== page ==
Richard Donner (Superman, Radio Flyer) directs, Chris Columbus (Home Alone) writes, and Stevie Spielberg (it’s Spielberg, c’mon) produces this classic movie about a group of friends called the Goonies who go on an amazing adventure in search of the fabled fortune of One-Eyed Willie to save their foreclosed homes. A dangerous family of fugitives (the Fratellis) is hot in pursuit of the Goonies. It is a fun adventure movie. It doesn’t try to take itself seriously, which makes it more appealing. This is one of those rare movies that you can watch with your mom or your best friend, and if you have a little baby you’d watch it with him too. You can watch it multiple times, you want to quote it, and you want to share it with other people.
This is one of the few movies with a great cast of child actors. Casting a kid heavy film can make or break a film. This cast is on par with other great kid casts like in The Sandlot and Stand By Me. Sean Astin, Josh Brolin and a few others made the transition to become working adult actors. And Corey Feldman outlived Corey Haim, which is pretty amazing. Jonathan Ke Quan plays Data. A lot of Asians depicted in movies around this time are blatantly racist and are only there for comic relief. This movie came out a year after Pretty in Pink with the super racist caricature Long Duk Dong. In this flick, Data is just one of the Goonies. He has a few lines in Vietnamese and uses broken English occasionally, but they don’t call attention to it, and they don’t make fun of him. There are no stupid stereotypes. Data is Harold wayyyy before he met Kumar.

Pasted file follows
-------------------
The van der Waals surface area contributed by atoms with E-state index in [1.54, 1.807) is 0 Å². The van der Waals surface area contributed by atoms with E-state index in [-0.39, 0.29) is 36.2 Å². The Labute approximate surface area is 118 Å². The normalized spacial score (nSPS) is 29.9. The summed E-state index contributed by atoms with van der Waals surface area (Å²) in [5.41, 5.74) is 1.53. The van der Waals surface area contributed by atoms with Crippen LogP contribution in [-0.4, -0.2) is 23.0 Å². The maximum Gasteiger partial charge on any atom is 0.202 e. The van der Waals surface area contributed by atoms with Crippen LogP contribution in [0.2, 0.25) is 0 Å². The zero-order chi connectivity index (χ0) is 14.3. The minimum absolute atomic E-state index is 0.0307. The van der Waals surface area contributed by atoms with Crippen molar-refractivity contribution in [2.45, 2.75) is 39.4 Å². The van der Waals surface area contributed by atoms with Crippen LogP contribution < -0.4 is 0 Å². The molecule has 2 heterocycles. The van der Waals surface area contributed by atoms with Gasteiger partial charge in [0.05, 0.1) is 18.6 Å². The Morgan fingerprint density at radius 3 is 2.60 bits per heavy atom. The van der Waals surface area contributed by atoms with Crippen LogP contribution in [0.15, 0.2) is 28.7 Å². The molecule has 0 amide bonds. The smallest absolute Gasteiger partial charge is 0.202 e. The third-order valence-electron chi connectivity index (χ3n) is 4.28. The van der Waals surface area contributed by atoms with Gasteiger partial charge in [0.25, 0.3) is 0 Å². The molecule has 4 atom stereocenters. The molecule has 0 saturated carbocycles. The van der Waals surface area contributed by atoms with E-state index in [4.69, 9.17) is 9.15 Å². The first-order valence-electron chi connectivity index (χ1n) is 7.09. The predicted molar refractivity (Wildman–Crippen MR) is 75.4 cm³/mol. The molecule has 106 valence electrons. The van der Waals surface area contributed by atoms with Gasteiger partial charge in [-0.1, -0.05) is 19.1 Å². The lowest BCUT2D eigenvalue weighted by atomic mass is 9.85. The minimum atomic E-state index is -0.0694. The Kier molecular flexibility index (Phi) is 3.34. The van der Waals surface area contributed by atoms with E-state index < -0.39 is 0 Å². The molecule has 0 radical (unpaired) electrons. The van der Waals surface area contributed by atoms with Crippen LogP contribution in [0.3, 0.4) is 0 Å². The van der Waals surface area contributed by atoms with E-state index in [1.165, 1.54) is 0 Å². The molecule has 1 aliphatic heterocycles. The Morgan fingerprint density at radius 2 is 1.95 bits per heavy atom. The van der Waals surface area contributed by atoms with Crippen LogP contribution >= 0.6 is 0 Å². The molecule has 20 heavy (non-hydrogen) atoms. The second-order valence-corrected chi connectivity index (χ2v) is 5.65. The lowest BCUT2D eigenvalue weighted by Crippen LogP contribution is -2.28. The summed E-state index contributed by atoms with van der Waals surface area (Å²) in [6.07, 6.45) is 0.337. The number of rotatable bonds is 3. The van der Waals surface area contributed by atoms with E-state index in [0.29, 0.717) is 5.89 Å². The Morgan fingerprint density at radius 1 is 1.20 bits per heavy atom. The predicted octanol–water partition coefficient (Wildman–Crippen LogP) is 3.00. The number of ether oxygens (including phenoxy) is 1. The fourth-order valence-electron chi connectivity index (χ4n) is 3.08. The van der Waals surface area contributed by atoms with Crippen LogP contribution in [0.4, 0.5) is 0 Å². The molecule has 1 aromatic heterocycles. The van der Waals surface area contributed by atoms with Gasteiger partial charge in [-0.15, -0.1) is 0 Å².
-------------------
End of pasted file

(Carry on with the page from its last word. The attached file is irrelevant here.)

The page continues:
It is kind of weird how much Mikey grows and changes throughout the movie. He grows so much that he no longer has asthma. I don’t think it works like that. Another weird thing is calling the pirate One-Eyed Willie. It is clearly a penis reference in a movie for kids. Why not call him something more subtle like Mushroom-Tip Johnson or Pocket-Snake Dick? And how come Chunk doesn’t ask his parents if this giant deformed man-baby can live with them? He just tells Sloth he’s going to live with him now.
Weird stuff aside, if you haven’t seen this movie, then you didn’t have a childhood.
Critically Rated at 15/17